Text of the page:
Water Flowing through the Aqueduct



Water flowed through the Brooks Aqueduct every year from 1915 to 1979. This is an impressive statement, but the Aqueduct never measured up to its promise.
Crossing a two-mile (3.2 kilometre) valley, the water pulled through an inverted siphon under the CPR mainline, with a maximum elevation loss of less than 5 feet (1.5 metres) yielding a very low 0.01% gradient. The silting and plant growth in the flume, the backflow caused by struts which touched the surface of the water (and even fish!) decreased the velocity of the water. Most imply the design failed to calculate the friction of the water against the rough concrete. The Aqueduct was never able to deliver more than 2/3 of its anticipated 913 cfs (cubic feet per second) and that only after expensive alterations.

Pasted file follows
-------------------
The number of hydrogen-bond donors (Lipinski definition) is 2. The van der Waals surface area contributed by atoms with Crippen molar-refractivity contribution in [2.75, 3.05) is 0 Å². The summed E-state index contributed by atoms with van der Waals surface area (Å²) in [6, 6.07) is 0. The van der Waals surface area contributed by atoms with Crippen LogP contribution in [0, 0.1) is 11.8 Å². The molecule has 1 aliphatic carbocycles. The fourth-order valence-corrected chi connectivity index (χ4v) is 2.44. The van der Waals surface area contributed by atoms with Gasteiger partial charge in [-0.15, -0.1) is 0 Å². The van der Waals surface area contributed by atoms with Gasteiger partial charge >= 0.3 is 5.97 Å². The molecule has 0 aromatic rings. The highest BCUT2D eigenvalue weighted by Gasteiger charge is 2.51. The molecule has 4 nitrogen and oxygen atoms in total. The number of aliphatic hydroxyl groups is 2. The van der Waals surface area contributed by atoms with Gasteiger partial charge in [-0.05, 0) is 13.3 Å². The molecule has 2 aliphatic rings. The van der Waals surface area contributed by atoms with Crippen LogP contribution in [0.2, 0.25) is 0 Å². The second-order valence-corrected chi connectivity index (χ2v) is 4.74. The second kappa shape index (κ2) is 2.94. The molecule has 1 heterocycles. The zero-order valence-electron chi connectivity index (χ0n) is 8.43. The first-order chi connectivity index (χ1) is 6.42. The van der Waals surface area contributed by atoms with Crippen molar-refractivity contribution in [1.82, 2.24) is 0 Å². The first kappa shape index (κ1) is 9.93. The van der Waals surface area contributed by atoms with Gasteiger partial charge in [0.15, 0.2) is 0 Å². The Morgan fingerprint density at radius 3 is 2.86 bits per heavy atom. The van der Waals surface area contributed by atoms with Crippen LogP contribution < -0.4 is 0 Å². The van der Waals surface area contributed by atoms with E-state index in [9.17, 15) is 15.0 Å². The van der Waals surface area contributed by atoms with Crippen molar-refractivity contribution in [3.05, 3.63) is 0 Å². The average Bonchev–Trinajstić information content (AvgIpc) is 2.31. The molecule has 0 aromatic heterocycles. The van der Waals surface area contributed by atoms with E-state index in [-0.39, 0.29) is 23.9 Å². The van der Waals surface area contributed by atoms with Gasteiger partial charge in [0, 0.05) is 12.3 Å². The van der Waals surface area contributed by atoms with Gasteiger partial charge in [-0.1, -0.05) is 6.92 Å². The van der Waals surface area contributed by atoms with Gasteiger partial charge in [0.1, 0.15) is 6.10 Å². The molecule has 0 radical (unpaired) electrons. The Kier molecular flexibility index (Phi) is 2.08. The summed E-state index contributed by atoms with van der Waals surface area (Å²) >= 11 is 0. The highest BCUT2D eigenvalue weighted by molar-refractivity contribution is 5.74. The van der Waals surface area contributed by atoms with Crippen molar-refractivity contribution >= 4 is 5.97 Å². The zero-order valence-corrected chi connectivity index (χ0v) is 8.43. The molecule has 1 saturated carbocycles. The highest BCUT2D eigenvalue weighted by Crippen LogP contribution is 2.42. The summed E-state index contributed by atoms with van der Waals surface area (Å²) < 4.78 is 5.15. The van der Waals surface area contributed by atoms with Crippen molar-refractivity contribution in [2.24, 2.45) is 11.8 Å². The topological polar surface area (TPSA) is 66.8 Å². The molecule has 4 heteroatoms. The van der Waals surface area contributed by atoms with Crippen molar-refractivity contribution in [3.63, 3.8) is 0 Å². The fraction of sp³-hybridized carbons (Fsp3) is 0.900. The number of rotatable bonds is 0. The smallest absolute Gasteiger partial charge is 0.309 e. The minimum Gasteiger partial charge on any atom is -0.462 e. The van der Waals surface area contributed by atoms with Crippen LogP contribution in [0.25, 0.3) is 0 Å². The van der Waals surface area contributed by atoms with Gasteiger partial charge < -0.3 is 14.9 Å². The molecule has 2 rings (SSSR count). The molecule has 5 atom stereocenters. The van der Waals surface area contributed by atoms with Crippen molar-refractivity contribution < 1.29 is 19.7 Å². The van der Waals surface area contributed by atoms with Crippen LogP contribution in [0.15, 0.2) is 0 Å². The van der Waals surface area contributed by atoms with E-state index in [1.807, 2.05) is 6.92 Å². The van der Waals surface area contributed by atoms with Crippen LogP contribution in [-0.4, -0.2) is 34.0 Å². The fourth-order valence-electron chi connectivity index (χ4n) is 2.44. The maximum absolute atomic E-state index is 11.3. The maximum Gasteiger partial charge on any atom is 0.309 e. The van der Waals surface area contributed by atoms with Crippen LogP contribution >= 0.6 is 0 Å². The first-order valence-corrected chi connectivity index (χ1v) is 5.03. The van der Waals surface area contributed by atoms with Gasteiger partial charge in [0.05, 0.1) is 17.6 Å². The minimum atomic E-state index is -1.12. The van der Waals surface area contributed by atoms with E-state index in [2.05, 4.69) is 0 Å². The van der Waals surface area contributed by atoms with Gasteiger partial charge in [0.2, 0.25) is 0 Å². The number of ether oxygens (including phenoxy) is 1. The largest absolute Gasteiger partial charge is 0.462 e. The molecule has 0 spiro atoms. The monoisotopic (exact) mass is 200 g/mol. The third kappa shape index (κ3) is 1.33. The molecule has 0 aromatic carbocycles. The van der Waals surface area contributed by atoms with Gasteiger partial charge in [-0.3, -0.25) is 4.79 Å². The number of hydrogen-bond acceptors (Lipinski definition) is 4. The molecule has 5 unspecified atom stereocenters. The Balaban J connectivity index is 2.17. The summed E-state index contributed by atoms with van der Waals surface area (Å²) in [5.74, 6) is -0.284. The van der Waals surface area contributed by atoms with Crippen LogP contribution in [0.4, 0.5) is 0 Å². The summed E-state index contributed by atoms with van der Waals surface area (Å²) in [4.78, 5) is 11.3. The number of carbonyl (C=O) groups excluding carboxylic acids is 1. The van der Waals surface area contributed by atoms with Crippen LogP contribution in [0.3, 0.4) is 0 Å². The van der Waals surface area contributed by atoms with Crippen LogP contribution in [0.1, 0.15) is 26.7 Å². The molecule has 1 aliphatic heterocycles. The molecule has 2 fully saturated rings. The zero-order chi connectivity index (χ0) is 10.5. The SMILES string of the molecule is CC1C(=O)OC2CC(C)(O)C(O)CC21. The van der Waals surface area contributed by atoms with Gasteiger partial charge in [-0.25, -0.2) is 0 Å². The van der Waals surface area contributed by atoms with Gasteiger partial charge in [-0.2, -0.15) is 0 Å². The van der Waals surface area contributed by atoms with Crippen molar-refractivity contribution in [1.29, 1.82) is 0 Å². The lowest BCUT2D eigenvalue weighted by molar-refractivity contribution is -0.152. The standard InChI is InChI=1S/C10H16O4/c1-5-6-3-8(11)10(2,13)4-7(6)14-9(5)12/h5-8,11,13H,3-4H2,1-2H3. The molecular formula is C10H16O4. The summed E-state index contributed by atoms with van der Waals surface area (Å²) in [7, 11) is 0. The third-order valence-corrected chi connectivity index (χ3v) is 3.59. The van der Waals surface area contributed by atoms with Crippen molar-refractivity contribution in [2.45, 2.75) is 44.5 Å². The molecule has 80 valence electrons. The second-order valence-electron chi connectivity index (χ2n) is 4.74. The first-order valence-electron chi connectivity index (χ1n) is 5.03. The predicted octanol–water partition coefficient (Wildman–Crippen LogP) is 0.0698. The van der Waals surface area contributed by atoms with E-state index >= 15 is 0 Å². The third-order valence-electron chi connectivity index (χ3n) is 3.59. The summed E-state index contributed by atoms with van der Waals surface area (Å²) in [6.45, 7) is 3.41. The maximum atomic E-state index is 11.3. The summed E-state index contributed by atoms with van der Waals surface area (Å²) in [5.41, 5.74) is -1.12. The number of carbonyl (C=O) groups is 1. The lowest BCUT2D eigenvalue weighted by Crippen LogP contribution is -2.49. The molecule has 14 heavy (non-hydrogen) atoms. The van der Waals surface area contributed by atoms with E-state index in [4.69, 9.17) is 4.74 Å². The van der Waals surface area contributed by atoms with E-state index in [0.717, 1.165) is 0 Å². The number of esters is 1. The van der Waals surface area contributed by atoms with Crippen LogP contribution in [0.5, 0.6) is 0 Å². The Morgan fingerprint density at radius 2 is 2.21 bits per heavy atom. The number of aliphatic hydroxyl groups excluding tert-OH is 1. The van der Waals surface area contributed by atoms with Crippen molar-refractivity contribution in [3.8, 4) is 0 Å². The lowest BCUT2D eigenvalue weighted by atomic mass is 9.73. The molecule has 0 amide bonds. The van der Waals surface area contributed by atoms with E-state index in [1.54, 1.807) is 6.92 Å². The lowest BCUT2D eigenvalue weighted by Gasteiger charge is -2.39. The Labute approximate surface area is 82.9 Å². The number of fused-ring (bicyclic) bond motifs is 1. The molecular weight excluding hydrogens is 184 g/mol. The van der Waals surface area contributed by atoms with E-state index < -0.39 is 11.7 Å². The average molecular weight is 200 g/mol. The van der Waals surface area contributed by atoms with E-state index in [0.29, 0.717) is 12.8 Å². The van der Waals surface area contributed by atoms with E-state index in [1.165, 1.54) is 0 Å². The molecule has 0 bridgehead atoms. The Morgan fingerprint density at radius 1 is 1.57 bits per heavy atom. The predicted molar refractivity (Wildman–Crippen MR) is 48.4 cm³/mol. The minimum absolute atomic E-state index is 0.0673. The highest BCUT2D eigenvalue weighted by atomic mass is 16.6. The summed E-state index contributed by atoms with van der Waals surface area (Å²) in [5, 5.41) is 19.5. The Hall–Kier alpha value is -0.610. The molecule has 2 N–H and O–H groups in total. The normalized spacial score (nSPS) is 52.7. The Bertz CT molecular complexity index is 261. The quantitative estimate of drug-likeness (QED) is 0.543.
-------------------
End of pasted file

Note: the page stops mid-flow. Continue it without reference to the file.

Eventually, the Eastern Irrigation District reduced its rated amount of irrigable land and thus lowered the demands on the aqueduct, but even these could not meet. This frustration prompted the CPR to keep water flowing in the colder months, virtually encouraging frost damage.
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Copyright 1996 by StarWorks